It’s hard to believe we are already in the fourth quarter of 2017. It may seem like you’re still trying to wrap your arms around this year, but it’s already time to look at your plans for 2018. Your first step should be to create goals and direction for your practice. We have a full 90 days to prepare for 2018, so there’s no excuse for not having a great year.
Being around Coach Bob Knight for four years taught me a lot about planning for success. Many said that if you gave Coach Knight a week to prepare for a team, he would likely win the game. I encourage you to consider the things that he did to plan, and apply them to your business.
Set reasonable but high goals for the season. As an owner of your financial services business, you need to have overarching goals for the year. Where do you want your business to be at the end of 2018, and how does that fit into your long-term strategy?
At Indiana University, we had three goals for the season:
Each step built on the next. No goal was unreasonable. And, if successful, the year added to the history of Indiana basketball and gave our fans great enjoyment. Notice that our goals were to win every game. Conference season is difficult, but it is not unreasonable to think that we can win the conference. And, we didn’t set out to win the NCAA tournament every year. However, we wanted to survive and advance as far as our team possibly could.
Assess your strengths and weaknesses – honestly. Coach would consult with many of his mentors to ask how to use certain players. Some players were not good handling the ball; others were lightning quick. Using the players to their strengths was critical to game day and the season’s goal attainment.
You need to take a hard look at your personnel and the strengths and weaknesses, even if you are a sole practitioner. My business coach helps me conduct a 360-degree review of both my direct reports and direct superiors. It’s uncomfortable to hear confidential and anonymous feedback, but it helps me adjust my leadership to the team – where I need to improve or what they like from me.
You might ask yourself some questions like:
Take serious stock in yourself, your people, and what they need from you to grow.
Plan with discipline. After taking stock of what players could do well and not so well, we would play to our strengths and avoid our weakness. For each game, Coach determined the other team’s strengths and how our players could best neutralize those strengths. We then worked for the entire week on those plays and rules that gave us the best chance to win.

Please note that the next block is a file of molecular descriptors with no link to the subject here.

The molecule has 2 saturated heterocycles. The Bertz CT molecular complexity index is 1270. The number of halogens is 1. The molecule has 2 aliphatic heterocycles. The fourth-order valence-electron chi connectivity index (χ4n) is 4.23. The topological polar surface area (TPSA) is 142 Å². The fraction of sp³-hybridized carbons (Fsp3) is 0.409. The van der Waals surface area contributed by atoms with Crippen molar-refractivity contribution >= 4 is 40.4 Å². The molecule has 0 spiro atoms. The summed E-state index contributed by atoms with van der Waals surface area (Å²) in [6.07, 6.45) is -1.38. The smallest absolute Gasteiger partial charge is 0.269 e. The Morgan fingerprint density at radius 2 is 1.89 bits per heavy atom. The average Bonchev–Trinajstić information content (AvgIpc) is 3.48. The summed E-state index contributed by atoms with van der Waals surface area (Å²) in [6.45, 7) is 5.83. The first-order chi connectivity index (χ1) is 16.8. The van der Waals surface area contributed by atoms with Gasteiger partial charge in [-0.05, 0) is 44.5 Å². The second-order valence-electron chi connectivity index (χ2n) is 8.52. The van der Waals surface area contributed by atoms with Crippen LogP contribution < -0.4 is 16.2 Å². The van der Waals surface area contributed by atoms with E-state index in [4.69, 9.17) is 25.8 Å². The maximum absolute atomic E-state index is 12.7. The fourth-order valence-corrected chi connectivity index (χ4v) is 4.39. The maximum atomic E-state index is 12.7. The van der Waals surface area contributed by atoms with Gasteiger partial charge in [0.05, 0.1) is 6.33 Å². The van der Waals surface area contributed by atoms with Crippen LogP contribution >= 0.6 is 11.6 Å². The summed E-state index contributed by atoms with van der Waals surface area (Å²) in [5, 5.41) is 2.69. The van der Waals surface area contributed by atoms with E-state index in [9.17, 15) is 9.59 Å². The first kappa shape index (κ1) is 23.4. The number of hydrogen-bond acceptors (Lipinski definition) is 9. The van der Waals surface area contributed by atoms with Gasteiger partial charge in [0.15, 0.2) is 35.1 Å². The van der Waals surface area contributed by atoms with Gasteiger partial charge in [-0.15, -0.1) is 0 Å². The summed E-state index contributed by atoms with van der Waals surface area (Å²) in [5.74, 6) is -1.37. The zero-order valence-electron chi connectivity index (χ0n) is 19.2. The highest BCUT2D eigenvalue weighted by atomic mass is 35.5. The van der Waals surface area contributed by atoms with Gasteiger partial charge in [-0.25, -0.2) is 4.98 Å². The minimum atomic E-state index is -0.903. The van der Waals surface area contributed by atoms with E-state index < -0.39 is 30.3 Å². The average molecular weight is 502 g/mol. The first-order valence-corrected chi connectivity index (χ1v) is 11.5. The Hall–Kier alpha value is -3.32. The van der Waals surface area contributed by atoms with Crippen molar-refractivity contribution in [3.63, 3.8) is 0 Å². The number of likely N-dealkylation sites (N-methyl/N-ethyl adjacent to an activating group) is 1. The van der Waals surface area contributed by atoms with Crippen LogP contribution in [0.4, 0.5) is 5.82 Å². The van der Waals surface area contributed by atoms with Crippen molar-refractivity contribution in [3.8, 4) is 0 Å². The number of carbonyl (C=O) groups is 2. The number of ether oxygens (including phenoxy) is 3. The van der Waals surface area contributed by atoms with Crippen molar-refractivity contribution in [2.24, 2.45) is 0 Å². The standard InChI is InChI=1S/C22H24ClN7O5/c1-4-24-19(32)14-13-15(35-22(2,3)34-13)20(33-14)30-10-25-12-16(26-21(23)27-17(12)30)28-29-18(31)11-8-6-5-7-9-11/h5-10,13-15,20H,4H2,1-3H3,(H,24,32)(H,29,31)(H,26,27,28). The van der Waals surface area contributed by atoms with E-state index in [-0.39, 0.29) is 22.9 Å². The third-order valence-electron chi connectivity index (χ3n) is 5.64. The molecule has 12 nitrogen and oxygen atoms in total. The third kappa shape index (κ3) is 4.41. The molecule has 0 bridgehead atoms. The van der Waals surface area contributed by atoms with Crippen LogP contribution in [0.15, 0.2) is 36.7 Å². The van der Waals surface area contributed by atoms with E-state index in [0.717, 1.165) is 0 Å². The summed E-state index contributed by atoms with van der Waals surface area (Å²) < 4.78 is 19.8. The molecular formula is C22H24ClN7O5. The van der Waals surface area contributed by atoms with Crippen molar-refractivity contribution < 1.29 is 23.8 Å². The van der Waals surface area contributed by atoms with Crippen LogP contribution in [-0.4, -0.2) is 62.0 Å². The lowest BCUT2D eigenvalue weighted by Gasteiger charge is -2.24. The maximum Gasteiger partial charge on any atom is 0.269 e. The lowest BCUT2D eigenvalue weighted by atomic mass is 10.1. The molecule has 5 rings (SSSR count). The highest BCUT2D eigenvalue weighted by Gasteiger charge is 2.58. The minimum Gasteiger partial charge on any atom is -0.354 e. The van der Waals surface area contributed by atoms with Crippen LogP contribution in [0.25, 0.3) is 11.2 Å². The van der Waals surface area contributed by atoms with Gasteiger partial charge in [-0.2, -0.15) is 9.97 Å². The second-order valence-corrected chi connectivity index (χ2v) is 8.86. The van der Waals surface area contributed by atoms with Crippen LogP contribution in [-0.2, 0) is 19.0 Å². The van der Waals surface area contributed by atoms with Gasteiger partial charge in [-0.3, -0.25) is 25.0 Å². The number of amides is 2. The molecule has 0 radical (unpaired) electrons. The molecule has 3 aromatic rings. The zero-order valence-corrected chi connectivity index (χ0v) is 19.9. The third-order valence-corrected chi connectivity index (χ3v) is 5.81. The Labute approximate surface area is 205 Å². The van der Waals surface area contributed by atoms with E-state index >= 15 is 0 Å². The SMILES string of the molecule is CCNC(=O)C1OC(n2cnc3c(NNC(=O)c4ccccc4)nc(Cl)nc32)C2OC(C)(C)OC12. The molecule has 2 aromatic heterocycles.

Sometimes, players were put in uncomfortable positions, but not out of their skill level. Learning how to play a slightly new role requires repetition. So, we repeated those key factors to winning throughout the week in many different scenarios. Practice was intended to be harder than the actual game.
Similarly, you need to plan your client marketing and interactions with the same discipline. Too often, we think placing products and talking with clients is “selling or marketing.” I argue that we have to set aside time and dedicate resources to disciplined marketing to our intended audience. You have to schedule time to network, work on scripts for advertisements, complete video shoots, rehearse radio shows, and plan for client events on a regular basis.
Once engaged with a specific client, we have to utilize a disciplined, repeatable, and consistent review process to make the best interest recommendations. Just like planning for a new team the next weekend, you have to plan the same way for the next client. Solutions and how make recommendations will be specific to the client, just like playing against a different team requires different tactics.
Prepare to Win. Winning 30 games during the 1987 season requires a lot more detail than this blog allows. However, I think that Coach followed a similar process every year. I’ve tried to follow a similar process in business as well. I set high and realistic goals, know my strengths and weaknesses for those goals and where I have to improve, and execute a consistent game plan that works toward my goals, knowing each situation is different.
My favorite quote is sports is, “Everyone has a will to win; few have a will to prepare to win.” I always took this lesson to heart from my time with Coach Knight. Apply it to business to have success in 2018.
Mike McGlothlin is a tireless advocate for the retirement planning industry. As executive vice president of retirement at Ash Brokerage, he heads a team providing income planning solutions focused on longevity and efficiency. He’s also a thought leader who provides guidance and assistance for advisors and broker-dealers navigating marketplace and regulatory changes. You can find a collection of his blog posts in his book, “Above the Clouds … Winning Strategies from 30,000 Feet.”
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